... Further, these tree species can develop deep rooting systems enabling the extraction of water and nutrients from deeper parts of the soil (Marius et al. 2017). Of great importance, these indigenous tree species also provide physical goods and services firewood, timber, medicinal resources, edible vegetable and wild fruits that are vital for humans livelihood (Bharucha and Pretty 2010;Dempewolf et al. 2014;Mensah et al. 2017). By doing so, they sustain livelihoods of close to 300 million people in the world, in the form of non-timber forest products to (Bharucha and Pretty 2010). ...
... Several studies on human-environment interactions have shed light into the influence of various individual socio-cultural and demographic traits such as age, gender, formal educational level and ethnicity on plant traditional knowledge and use. For example, young people are expected to be less knowledgeable than adult and old people, given that accumulation of knowledge is a lifelong process, elderly people, compared to youngsters, would have more time to acquire knowledge (Hanazaki et al. 2013;Mensah et al. 2017). On the other hand, men and women may have distinct knowledge (Albuquerque et al. 2011), often related to the difference in societal roles they play in local livelihoods (Souto and Ticktin 2012;Salako et al. 2018). ...
... As also pointed out in recent studies, while men tend to place more importance on timber, women have a close relationship with the collection of forest resources (e.g. firewood, edible plants, edible fruits and medicinal plants) and often serve as the primary healthcare providers in their families, as part of domestic roles (Albuquerque et al. 2011;Torres-Avilez et al. 2016;Mensah et al. 2017). Other researchers have also showed the importance of socio-cultural groups or origin in the difference in knowledge and plant use (Fandohan et al. 2010;Salako et al. 2018;Souto and Ticktin 2012). ...
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Afzelia africana Sm. is a highly valued multi-purpose and overexploited tree species in Africa. Ethnobotany of A. africana can guide its sustainable usage, yet there is limited information on such aspect for the species in Uganda. Here, we assessed use values of A. africana and users’ traditional knowledge, and how they relate to plant parts and socio-economic factors including ethnicity, gender, education, age, marital status, profession, household size, income, land size and livestock ownership. Two hundred face-to-face semi-structured interviews were conducted. Use values were assessed based on plant part value (PPV) and use value per use category (UVk), while users’ traditional knowledge was compared using overall use value (OUV) and reported use value (RUV). All plant parts were used, with stem (PPV = 41.4%), seeds (19.6%) and leaves (19.3%) being the most important. Nine plant use categories were enumerated, with most dominant being material (UVk = 0.63), followed by social (0.49) and fuel wood (0.41). Bark and root were mostly used for medicinal purpose, and branch and stem for fuelwood and material, respectively. Men and youngsters had higher OUV than females and older people, respectively. In particular, men frequently mentioned the use in agriculture, for fuelwood, environment and medicine, while women reported social use. Although socio-cultural group did not influence significantly OUV and RUV, multivariate analyses revealed differentiation in use category according to socio-cultural group. Land size also predisposed informants to report more uses for the species. Taking these significant socio-economic factors into account in participative forest management will facilitate A. africana sustainable use.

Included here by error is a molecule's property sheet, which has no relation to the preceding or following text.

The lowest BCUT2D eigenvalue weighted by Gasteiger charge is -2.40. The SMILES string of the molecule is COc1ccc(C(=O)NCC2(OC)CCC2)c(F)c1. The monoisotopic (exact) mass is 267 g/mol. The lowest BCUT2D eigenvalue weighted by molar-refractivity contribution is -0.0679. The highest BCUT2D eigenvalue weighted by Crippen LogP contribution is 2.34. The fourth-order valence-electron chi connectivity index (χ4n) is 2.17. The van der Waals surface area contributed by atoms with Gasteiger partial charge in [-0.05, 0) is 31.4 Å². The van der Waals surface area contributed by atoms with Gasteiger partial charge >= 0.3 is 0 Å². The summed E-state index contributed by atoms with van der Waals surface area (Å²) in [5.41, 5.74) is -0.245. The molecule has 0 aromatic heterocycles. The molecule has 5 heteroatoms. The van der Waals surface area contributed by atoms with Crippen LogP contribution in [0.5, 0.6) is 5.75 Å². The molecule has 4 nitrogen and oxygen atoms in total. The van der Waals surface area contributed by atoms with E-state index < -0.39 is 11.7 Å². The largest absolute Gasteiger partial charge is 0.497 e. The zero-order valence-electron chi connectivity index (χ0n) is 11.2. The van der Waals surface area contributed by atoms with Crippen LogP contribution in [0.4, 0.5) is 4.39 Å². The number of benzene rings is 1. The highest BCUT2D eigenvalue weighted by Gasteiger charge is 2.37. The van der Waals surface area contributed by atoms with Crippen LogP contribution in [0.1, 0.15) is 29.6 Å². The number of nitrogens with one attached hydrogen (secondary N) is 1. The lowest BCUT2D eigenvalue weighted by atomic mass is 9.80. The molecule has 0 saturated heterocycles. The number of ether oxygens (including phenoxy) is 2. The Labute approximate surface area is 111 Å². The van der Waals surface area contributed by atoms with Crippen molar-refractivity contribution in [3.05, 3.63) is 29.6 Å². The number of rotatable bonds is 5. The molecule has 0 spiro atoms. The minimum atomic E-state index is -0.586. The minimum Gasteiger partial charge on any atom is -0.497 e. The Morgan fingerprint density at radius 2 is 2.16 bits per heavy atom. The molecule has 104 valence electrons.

... LULCC alters the landscape integrity by affecting species composition/diversity, species turnover, and ecosystem functioning [13][14][15], thus causing observable alteration of ecosystem services supply [16][17][18]. Ecosystem service(s) (ES) is a human-centred concept of the benefits derived from nature [19]. LULCC can influence ecosystem properties and increase the availability of certain ecosystem services while causing substantial decline in supply of others [20]. ...
... Wetland and subsistence farmlands had the highest number of ecosystem service scores, equal to nineteen (19), followed by four LULC classes, tropical high forest, woodland, bushland, and grassland, which had eighteen (18) scores each. Commercial farmland and open water had ten (10) scores each, while built-up areas had none (Table 3). ...
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Article